Somalia, UN seek humanitarian aid to prevent food insecurity

UN SomaliaThe UN and Somalia's federal authorities are calling for urgent humanitarian assistance to avert an acute food insecurity situation that could threaten millions of people

The call was made during the launch of the post-Deyr (October - December) seasonal Food Security and Nutrition Assessment for Somalia.

The periodic assessment is conducted twice a year by the Food Security and Nutrition Analysis Unit (FSNAU) and the Famine Early Warning Systems Network (FEWSNET), both of which are managed by the Food and Agriculture Organisation (FAO) of the UN, in collaboration with various partners and governments.

The assessment notes that up to 1.3 million people in Somalia face acute food security and require urgent humanitarian assistance. At the same time, more than 690,000 children below five years of age could become acutely malnourished by the end of the year.

Adam Abdelmoula, UN resident coordinator and humanitarian coordinator for Somalia, said, “Approximately 4.1 million people across Somalia will continue to face acute food insecurity through mid-2020, including 1.3 million people who need urgent humanitarian assistance. More than 962,000 children face acute malnutrition, including 162, 000 who could become severely malnourished through this year, if their needs are not addressed.”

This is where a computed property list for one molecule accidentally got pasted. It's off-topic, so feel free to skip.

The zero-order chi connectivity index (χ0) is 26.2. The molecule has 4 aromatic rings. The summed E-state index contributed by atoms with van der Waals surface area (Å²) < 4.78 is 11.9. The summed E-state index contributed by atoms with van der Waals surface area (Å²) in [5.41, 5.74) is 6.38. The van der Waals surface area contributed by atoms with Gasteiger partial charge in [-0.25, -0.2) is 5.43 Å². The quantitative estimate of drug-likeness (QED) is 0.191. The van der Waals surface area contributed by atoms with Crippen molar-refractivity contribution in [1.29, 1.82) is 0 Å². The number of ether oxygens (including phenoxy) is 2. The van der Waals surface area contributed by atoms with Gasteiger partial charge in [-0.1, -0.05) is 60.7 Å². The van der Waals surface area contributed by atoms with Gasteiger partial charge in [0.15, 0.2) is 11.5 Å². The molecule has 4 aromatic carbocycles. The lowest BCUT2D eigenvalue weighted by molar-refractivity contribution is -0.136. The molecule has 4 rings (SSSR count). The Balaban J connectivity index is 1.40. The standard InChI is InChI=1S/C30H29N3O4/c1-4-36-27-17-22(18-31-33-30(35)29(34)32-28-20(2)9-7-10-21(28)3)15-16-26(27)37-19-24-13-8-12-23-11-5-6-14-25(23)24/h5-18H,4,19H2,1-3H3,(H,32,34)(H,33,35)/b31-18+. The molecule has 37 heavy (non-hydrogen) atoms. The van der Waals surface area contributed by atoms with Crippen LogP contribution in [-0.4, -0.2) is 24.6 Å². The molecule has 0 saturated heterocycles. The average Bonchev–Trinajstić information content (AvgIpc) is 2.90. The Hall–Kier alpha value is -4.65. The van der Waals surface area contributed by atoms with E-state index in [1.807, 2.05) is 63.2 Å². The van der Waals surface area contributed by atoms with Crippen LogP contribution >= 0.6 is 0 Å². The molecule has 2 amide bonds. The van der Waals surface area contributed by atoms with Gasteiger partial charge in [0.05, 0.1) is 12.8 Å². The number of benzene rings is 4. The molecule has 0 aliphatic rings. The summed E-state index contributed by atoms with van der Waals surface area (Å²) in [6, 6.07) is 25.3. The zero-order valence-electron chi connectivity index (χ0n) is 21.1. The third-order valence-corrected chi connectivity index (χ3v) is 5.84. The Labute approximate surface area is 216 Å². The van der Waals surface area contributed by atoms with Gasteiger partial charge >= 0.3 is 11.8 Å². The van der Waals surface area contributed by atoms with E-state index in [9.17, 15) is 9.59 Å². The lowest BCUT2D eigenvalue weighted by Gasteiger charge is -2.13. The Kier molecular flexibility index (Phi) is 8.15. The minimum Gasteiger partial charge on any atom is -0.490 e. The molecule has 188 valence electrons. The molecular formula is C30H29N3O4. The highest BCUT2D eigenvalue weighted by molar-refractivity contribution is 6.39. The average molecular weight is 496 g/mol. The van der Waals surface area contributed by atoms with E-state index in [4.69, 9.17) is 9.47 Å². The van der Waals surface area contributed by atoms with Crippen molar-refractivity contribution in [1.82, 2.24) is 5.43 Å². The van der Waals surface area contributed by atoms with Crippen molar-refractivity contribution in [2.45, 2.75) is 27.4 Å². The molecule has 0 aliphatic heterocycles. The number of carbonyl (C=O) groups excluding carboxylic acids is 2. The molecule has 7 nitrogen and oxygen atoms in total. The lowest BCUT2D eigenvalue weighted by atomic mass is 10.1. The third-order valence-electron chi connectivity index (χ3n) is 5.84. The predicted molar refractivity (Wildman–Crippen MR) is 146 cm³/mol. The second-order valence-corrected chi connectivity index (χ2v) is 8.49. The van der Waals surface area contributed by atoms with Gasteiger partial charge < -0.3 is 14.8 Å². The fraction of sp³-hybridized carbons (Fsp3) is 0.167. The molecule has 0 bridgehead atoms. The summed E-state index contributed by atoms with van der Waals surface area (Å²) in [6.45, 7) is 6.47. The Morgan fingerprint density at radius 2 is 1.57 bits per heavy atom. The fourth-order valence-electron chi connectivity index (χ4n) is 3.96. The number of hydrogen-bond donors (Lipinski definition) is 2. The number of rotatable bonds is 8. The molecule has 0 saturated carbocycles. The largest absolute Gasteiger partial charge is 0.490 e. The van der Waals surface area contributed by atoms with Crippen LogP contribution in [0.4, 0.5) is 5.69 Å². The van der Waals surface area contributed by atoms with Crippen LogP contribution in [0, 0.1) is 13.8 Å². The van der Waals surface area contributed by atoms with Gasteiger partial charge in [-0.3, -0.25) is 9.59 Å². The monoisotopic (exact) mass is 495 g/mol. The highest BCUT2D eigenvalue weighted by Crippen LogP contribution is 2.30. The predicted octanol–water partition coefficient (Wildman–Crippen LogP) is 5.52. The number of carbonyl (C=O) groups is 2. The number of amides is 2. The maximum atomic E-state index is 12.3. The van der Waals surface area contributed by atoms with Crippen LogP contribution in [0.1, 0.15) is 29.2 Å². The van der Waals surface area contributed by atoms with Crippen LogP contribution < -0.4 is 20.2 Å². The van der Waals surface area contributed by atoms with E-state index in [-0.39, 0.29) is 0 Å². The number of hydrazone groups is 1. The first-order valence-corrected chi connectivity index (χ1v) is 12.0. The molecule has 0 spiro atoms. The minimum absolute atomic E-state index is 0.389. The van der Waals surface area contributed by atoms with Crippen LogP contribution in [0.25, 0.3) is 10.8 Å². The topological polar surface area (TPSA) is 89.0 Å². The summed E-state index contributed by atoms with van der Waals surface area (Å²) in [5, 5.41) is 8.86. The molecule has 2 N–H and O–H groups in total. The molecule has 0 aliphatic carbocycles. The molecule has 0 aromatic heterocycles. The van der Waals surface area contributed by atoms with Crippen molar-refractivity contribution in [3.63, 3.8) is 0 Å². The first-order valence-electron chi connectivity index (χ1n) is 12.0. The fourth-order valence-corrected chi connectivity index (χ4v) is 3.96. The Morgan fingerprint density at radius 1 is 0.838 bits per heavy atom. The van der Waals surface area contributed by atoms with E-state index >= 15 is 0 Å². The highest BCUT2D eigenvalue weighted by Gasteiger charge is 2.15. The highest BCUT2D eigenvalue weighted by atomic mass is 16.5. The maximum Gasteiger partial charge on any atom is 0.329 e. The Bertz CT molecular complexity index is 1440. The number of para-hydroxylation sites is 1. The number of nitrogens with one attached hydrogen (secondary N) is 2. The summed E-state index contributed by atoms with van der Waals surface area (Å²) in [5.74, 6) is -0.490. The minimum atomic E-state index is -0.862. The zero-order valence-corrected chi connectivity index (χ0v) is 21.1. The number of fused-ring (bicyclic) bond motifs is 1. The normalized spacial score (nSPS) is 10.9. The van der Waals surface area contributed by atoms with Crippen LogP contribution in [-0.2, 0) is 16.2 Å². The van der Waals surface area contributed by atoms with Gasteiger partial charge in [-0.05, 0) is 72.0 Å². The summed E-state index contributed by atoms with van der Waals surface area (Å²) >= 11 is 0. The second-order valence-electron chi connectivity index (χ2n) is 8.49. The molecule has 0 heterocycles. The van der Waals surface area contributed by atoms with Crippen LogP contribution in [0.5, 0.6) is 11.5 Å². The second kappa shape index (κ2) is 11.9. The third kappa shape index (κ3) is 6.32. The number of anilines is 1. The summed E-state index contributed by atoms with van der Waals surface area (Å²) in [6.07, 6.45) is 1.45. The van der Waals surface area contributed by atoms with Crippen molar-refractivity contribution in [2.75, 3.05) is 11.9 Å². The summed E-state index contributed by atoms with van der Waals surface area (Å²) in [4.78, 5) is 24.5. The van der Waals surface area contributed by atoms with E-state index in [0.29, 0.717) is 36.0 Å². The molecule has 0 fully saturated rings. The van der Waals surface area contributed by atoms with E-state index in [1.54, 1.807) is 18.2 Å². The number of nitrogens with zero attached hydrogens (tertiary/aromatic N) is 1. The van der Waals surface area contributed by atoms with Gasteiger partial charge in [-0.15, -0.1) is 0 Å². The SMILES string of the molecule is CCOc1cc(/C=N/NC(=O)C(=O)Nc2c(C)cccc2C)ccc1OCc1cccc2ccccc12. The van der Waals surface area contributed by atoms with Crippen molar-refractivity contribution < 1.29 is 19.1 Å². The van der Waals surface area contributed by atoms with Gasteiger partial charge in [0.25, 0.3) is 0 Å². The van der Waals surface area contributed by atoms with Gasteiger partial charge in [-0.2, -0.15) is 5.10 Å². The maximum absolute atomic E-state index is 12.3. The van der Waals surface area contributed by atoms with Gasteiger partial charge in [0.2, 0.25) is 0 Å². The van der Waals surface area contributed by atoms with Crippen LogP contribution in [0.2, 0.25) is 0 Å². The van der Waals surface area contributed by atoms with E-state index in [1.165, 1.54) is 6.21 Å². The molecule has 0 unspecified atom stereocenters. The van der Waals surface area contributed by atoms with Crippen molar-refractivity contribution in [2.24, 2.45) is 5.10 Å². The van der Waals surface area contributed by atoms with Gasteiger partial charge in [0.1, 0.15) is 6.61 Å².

Desert locust invasion carries a high risk of crop damage

According to Abdelmoula, although the recent desert locust invasion in Somalia had been limited and localised, it carries a high risk of damage to crops.

“These concerns add to what is already one of the biggest and most complex emergencies in the world today. Around 2.6 million people remain internally displaced and highly impoverished. They need to be better protected and supported in finding durable solutions,” the senior UN official said.

Somalia's deputy minister of agriculture and irrigation Hamoud Ali Hassan attributed the country's humanitarian challenges to factors beyond seasonal weather variations.

“The problem in Somalia is not only because of rainfall. It is due to insecurity and lack of infrastructure, which affects the movement of people between member states. Insecurity is a contributing factor,” Hassan noted, further appealing for support from international partners.

The FAO representative in Somalia, Etienne Peterschmitt, concurred that the country has experienced multiple challenges, such as poor Gu rains (the season running from April to June) compounded by the recent invasion of desert locusts.

“If the locust (invasion) does hit the cropping or grazing areas at the worst time, the damage can be huge, up to a 100 per cent,” Peterschmitt said. He added that, considering where the invasion is located at the moment, it would not necessarily mean that the plague will affect all parts of the country, but nevertheless reminded all partners to be prepared.

Daniel Molla, FSNAU chief technical advisor, noted that forecasts by the Intergovernmental Authority on Development (IGAD) indicate that most parts of Somalia will register favourable Gu rains this year, except in northwest Somaliland, which may experience below average Gu rains that could negatively impact on crop and livestock production.

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